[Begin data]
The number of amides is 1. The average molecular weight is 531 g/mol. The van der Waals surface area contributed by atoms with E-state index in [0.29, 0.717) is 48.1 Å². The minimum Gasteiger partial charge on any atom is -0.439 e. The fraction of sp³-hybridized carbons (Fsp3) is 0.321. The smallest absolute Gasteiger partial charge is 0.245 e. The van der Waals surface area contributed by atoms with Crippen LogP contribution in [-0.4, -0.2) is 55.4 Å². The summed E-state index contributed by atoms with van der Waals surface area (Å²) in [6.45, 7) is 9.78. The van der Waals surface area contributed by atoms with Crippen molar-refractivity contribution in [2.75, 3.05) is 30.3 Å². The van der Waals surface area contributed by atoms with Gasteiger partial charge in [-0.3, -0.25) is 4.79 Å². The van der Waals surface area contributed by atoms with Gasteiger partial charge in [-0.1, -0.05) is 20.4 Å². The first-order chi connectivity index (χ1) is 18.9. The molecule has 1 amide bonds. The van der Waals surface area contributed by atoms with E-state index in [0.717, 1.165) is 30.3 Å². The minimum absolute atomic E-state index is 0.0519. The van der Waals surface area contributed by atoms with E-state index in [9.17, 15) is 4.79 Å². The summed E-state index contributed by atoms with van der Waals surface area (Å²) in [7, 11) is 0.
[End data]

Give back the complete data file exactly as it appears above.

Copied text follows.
The number of amides is 1. The average molecular weight is 531 g/mol. The van der Waals surface area contributed by atoms with E-state index in [0.29, 0.717) is 48.1 Å². The minimum Gasteiger partial charge on any atom is -0.439 e. The fraction of sp³-hybridized carbons (Fsp3) is 0.321. The smallest absolute Gasteiger partial charge is 0.245 e. The van der Waals surface area contributed by atoms with Crippen LogP contribution in [-0.4, -0.2) is 55.4 Å². The summed E-state index contributed by atoms with van der Waals surface area (Å²) in [6.45, 7) is 9.78. The van der Waals surface area contributed by atoms with Crippen molar-refractivity contribution in [2.75, 3.05) is 30.3 Å². The van der Waals surface area contributed by atoms with Gasteiger partial charge in [-0.3, -0.25) is 4.79 Å². The van der Waals surface area contributed by atoms with Gasteiger partial charge in [-0.1, -0.05) is 20.4 Å². The first-order chi connectivity index (χ1) is 18.9. The molecule has 1 amide bonds. The van der Waals surface area contributed by atoms with E-state index in [0.717, 1.165) is 30.3 Å². The minimum absolute atomic E-state index is 0.0519. The van der Waals surface area contributed by atoms with E-state index in [9.17, 15) is 4.79 Å². The summed E-state index contributed by atoms with van der Waals surface area (Å²) in [7, 11) is 0.